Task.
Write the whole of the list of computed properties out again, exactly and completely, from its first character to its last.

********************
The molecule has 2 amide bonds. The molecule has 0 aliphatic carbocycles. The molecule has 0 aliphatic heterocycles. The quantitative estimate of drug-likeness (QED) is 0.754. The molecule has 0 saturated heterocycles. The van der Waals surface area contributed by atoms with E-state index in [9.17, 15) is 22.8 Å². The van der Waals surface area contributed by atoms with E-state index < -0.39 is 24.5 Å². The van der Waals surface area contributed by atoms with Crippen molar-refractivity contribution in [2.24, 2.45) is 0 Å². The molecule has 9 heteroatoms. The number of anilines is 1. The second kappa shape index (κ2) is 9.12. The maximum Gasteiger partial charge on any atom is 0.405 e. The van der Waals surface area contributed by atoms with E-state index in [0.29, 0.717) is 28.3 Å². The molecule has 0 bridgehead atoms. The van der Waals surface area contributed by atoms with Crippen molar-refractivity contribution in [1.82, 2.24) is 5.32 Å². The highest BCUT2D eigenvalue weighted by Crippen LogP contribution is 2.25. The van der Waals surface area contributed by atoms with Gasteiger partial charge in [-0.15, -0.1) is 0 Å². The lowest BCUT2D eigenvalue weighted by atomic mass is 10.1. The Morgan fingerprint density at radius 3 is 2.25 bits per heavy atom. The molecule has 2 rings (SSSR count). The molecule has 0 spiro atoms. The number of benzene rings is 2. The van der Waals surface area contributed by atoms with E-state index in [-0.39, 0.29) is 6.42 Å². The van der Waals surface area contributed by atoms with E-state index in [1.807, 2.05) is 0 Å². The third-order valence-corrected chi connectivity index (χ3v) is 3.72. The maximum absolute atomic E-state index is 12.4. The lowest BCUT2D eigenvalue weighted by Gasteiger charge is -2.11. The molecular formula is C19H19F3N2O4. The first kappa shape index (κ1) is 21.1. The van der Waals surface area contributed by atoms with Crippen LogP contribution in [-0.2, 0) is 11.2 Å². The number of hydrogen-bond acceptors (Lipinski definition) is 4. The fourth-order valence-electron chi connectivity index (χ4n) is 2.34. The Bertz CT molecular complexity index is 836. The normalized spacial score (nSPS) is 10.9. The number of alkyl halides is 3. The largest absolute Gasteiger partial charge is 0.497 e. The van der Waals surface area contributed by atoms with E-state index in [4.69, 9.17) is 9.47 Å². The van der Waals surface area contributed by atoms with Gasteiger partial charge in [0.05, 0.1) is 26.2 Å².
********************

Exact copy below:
The molecule has 2 amide bonds. The molecule has 0 aliphatic carbocycles. The molecule has 0 aliphatic heterocycles. The quantitative estimate of drug-likeness (QED) is 0.754. The molecule has 0 saturated heterocycles. The van der Waals surface area contributed by atoms with E-state index in [9.17, 15) is 22.8 Å². The van der Waals surface area contributed by atoms with E-state index < -0.39 is 24.5 Å². The van der Waals surface area contributed by atoms with Crippen molar-refractivity contribution in [2.24, 2.45) is 0 Å². The molecule has 9 heteroatoms. The number of anilines is 1. The second kappa shape index (κ2) is 9.12. The maximum Gasteiger partial charge on any atom is 0.405 e. The van der Waals surface area contributed by atoms with E-state index in [0.29, 0.717) is 28.3 Å². The molecule has 0 bridgehead atoms. The van der Waals surface area contributed by atoms with Crippen molar-refractivity contribution in [1.82, 2.24) is 5.32 Å². The highest BCUT2D eigenvalue weighted by Crippen LogP contribution is 2.25. The van der Waals surface area contributed by atoms with Gasteiger partial charge in [-0.15, -0.1) is 0 Å². The lowest BCUT2D eigenvalue weighted by atomic mass is 10.1. The Morgan fingerprint density at radius 3 is 2.25 bits per heavy atom. The molecule has 2 rings (SSSR count). The molecule has 0 spiro atoms. The number of benzene rings is 2. The van der Waals surface area contributed by atoms with E-state index in [-0.39, 0.29) is 6.42 Å². The van der Waals surface area contributed by atoms with E-state index in [1.807, 2.05) is 0 Å². The third-order valence-corrected chi connectivity index (χ3v) is 3.72. The maximum absolute atomic E-state index is 12.4. The lowest BCUT2D eigenvalue weighted by Gasteiger charge is -2.11. The molecular formula is C19H19F3N2O4. The first kappa shape index (κ1) is 21.1. The van der Waals surface area contributed by atoms with Crippen LogP contribution in [-0.2, 0) is 11.2 Å². The number of hydrogen-bond acceptors (Lipinski definition) is 4. The fourth-order valence-electron chi connectivity index (χ4n) is 2.34. The Bertz CT molecular complexity index is 836. The normalized spacial score (nSPS) is 10.9. The number of alkyl halides is 3. The largest absolute Gasteiger partial charge is 0.497 e. The van der Waals surface area contributed by atoms with E-state index in [4.69, 9.17) is 9.47 Å². The van der Waals surface area contributed by atoms with Gasteiger partial charge in [0.05, 0.1) is 26.2 Å².